The system should not use dynamic code execution features such as eval().
Dynamic code execution features, despite the flexibility they provide, should be used carefully and generally avoided. These features often open the door for remote code execution (RCE) and cross-site scripting (XSS) attacks. Therefore, if it is not possible to avoid dynamic code execution, any untrusted input being included (e.g., the one provided by the users) should be properly sanitized.
This requirement is verified in following services:
- CAPEC™-19. Embedding scripts within scripts
- CAPEC™-242. Code injection
- CAPEC™-248. Command injection
- CWE-95. Improper neutralization of directives in dynamically evaluated code ("eval injection")
- CWE-915. Improperly controlled modification of dynamically-determined object attributes
- OWASP TOP 10-A3. Injection
- Agile Alliance-9. Continuous attention to technical excellence and good design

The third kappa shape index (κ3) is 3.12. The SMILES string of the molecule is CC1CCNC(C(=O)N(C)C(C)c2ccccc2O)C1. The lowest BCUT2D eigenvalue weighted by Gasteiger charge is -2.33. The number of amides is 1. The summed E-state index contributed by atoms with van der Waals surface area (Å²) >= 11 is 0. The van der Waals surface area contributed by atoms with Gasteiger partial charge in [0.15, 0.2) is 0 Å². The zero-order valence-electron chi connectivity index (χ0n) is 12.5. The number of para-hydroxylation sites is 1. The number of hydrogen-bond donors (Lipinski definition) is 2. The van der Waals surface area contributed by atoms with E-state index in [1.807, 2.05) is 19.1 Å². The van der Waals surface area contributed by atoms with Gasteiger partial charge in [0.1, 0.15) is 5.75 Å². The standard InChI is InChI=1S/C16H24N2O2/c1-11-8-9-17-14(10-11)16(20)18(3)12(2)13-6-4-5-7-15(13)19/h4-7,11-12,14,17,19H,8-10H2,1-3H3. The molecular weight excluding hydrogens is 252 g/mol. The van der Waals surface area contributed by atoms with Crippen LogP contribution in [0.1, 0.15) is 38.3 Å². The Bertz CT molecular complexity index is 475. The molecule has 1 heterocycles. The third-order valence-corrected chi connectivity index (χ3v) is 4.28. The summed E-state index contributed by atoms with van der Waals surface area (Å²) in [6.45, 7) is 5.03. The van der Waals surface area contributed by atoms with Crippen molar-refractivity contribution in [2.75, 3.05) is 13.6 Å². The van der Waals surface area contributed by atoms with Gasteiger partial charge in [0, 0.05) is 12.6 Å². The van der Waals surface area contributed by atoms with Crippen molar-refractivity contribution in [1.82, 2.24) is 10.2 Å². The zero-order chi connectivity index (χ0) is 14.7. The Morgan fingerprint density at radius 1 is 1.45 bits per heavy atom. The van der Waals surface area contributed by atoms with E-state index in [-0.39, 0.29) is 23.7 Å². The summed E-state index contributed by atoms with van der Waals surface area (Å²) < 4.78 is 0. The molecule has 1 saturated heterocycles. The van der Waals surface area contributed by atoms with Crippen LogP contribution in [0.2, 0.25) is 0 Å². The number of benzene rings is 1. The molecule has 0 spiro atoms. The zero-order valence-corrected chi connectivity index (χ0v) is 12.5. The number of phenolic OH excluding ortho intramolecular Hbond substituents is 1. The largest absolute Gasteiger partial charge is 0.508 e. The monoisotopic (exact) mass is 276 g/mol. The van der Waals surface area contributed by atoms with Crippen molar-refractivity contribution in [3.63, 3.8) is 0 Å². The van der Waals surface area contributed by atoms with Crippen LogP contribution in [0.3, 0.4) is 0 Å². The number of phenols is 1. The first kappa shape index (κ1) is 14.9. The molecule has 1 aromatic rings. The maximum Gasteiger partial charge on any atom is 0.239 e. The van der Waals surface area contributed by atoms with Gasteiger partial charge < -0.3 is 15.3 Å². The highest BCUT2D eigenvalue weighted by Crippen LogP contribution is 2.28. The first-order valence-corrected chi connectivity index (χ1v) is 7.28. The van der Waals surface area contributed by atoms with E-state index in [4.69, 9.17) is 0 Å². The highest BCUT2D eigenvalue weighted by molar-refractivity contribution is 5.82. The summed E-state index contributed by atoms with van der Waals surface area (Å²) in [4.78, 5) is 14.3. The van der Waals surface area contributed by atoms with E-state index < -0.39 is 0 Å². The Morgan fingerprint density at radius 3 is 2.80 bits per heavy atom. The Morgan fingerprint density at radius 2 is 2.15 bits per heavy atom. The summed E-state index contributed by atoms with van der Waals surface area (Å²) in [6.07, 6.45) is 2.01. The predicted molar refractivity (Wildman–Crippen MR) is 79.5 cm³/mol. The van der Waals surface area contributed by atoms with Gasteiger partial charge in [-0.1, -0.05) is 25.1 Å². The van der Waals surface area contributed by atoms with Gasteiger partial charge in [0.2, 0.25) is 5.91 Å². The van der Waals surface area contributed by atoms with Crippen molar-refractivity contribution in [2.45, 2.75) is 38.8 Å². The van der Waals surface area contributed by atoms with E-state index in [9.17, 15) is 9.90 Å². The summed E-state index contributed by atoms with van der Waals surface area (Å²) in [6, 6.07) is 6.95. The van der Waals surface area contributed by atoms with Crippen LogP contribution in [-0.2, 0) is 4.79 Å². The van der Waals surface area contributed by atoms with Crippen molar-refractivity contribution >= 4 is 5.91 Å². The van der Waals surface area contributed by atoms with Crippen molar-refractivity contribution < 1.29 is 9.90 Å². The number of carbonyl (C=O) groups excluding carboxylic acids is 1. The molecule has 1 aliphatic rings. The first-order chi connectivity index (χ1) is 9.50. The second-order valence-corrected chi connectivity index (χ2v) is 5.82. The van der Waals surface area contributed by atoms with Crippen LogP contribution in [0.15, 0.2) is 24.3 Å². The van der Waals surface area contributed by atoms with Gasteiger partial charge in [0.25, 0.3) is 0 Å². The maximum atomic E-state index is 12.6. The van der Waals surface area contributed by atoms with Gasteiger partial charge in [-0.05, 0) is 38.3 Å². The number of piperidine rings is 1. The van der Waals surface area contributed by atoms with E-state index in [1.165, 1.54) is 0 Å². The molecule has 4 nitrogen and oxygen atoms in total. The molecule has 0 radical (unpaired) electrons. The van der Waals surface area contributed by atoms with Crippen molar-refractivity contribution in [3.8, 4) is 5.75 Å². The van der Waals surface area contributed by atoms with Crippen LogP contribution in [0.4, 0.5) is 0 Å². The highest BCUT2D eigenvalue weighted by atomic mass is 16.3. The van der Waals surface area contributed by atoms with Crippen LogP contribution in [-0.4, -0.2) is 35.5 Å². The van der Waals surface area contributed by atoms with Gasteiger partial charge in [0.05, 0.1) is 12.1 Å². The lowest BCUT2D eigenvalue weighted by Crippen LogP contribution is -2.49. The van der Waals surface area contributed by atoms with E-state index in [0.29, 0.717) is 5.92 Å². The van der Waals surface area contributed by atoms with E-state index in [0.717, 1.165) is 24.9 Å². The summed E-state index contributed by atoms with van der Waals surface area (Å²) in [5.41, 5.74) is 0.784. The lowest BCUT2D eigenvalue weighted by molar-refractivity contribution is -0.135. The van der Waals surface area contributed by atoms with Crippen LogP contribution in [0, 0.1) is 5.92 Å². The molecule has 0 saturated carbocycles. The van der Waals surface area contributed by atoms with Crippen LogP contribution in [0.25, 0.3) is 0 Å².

- MITRE ATT&CK®-M1013. Application developer guidance
- MITRE ATT&CK®-M1038. Execution prevention
- PA-DSS-5_2_7. Cross-site scripting (XSS)
- FedRAMP-CM-7_5. Least functionality - Authorized software, whitelisting
- ISO/IEC 27002-8_28. Secure coding
- NIST SSDF-PW_6_1. Configure the compilation, interpreter, and build processes to improve executable security
- OWASP SCP-7. Error handling and logging
- OWASP SCP-14. General coding practices
- CWE TOP 25-77. Improper neutralization of special elements used in a command (command injection)
- OWASP SAMM-IR_3. Code review process to discover language-level and application-specific risks
- OWASP ASVS-5_2_4. Sanitization and sandboxing
- C2M2-9_3_m. Implement IT and OT asset security for cybersecurity architecture
- SIG Lite-SL_89. Is there a formal Software Development Life Cycle (SDLC) process?
- SIG Core-I_2_1. Application security